Celebrate a Lost Tooth with These Unique Tooth Fairy Ideas
It all begins with the first little wiggle; typically followed by an elated exclamation: “Mom! Dad! I have a loose tooth!” Before you know it, your kiddo’s incessantly wobbling the tooth around with their tongue and poking at it with their finger.
Days and even weeks pass. You may employ a length of string tied to a doorknob, a remote-controlled toy, or some sort of flying object. Eventually, the tooth falls out, but the excitement is just beginning because now, it is time for a visit from the Tooth Fairy.
Recognizing this foray into the world of grownup teeth is important, and making it extra special for your child will create memories that last a lifetime. Beginning to plan as soon as that first tooth is loose will save you some last-minute stress, but don’t panic if the Tooth Fairy’s expected to come tonight! We have some adorable yet simple ideas to help you celebrate and commemorate this exciting event:
Receipt for Records
Create or print a receipt for the first tooth and every one lost thereafter to make the transaction very official, and have a keepsake to remember dates and other details. You can design a very basic receipt in a word processing program or find one online. If desired, add checkboxes for special teeth, such as the first one, or one that was especially difficult to remove.
Leaving something besides a regular old bill makes the Tooth Fairy’s first visit even more magical. Head to your bank, credit union or post office to obtain Sacagawea “gold” dollar coins, traditional dollar coins or two-dollar bills. Another option is to coat a crisp dollar bill with glitter spray, which, of course, is actually fairy dust. Alternatively, if you have origami skills, you can fold the money into an impressive shape.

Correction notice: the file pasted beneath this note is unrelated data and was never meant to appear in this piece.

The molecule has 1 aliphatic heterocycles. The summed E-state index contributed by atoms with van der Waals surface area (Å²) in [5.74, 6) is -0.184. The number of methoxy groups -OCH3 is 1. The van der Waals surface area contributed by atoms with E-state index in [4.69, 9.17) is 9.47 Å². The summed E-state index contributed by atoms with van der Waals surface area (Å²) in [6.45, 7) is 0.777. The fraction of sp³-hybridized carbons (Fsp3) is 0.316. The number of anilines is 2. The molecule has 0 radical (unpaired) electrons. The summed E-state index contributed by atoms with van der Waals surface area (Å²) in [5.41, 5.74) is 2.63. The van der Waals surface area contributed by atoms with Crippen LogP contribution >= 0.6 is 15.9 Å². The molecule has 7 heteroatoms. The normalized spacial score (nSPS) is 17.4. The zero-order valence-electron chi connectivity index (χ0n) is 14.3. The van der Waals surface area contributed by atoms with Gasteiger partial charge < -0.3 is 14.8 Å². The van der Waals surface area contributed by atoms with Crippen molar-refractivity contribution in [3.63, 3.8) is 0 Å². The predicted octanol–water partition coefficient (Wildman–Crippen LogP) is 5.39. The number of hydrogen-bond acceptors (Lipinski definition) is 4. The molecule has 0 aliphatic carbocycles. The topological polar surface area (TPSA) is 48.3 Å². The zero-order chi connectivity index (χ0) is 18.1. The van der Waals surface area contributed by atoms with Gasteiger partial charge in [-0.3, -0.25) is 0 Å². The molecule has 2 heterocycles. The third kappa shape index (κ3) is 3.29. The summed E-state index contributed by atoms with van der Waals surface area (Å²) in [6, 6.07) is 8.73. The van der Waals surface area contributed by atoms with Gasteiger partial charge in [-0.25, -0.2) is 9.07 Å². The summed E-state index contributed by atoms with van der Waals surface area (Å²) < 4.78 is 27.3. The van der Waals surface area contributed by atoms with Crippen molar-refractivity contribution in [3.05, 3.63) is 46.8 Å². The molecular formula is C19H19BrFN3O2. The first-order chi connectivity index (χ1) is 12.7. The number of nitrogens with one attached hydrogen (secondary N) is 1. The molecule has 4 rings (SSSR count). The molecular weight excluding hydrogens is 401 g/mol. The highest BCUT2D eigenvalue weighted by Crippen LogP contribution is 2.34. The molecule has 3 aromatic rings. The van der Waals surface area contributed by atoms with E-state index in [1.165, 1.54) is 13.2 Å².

You can find special pillows to hold teeth for the Tooth Fairy, or you can make one yourself by sewing or gluing three sides of a felt square onto a small pillow. If you are feeling especially crafty, you can stitch together a small pillow with a strap and a pocket to hang on the door. This prevents the tooth from getting lost in the bed.
Tooth Fairy Tracks
Sometimes, the Tooth Fairy is in such a rush that she leaves evidence of her visit behind. Mix together a bit of baby powder or baking soda and glitter in a bowl (pink, purple, and blue are the Tooth Fairy’s favorite colors!). Dip two fingers in the mixture and walk them across your child’s windowsill, desk or floor to create fairy dust footprints.
We all know that the Tooth Fairy prefers clean, healthy teeth, so she may leave a fresh, new toothbrush to ensure that future visits are up to snuff. Other bonus gifts she might leave behind include kids’ toothpaste, floss, or plaque disclosing tablets (kids chew them and they’re teeth turn red to show the plaque they missed while brushing), which you can purchase online or obtain from your child’s dentist.
Write a very small thank you note on a very small piece of paper. Roll it up like a scroll and tie it with ribbon or twine. If you want to make it even more exceptional, tuck it in a miniature envelope. To make one, take a standard envelope apart. Copy the shape in a much smaller size onto a sheet of paper, cut it out, fold it and glue it together.
Make sure the Tooth Fairy has easy access to your child’s room by installing a magical door. Many craft stores, garden centers and home décor retailers sell little doors for fairy gardens. You can also use a dollhouse door. Attach it to a wall in your child’s room to create an enchanted portal between the fairy world and this one.
Create a card for the Tooth Fairy to punch on each visit. Assign different values to encourage good oral hygiene, bravery, and other positive behaviors. For instance, a tooth with no cavities might be worth three punches; being fearless at the dentist since their last visit might earn one more punch. When the card is full, the Tooth Fairy will leave a special gift.
Catch Her in Action
She tries so hard to be careful and stay out of sight of humans, but with modern technology, we can sometimes capture photographic proof of the Tooth Fairy’s first (and subsequent) visits. Take a picture of your child sleeping and then use your favorite image-editing app to add a picture of a fairy hovering near the pillow.
Read a Book
Prepare for the visit by reading a bedtime book about the Tooth Fairy. Here are a few titles to consider:
- Little Rabbit’s Loose Tooth by Lucy Bate
- April and Esme: Tooth Fairies by Bob Graham
- You Think It’s Easy Being the Tooth Fairy? by Sheri Bell-Rehwoldt
- Nice Try, Tooth Fairy by Mary W. Olson
- The Dinosaur Tooth Fairy by Martha Brockenbrough
Choose the ideas that you know your child will love best, and celebrate this exciting first in a truly memorable manner.
Will the Tooth Fairy be visiting your child soon? Share your fun ideas for celebrating your kiddo’s first lost tooth!Tags : everyday celebrations tooth fairy milestones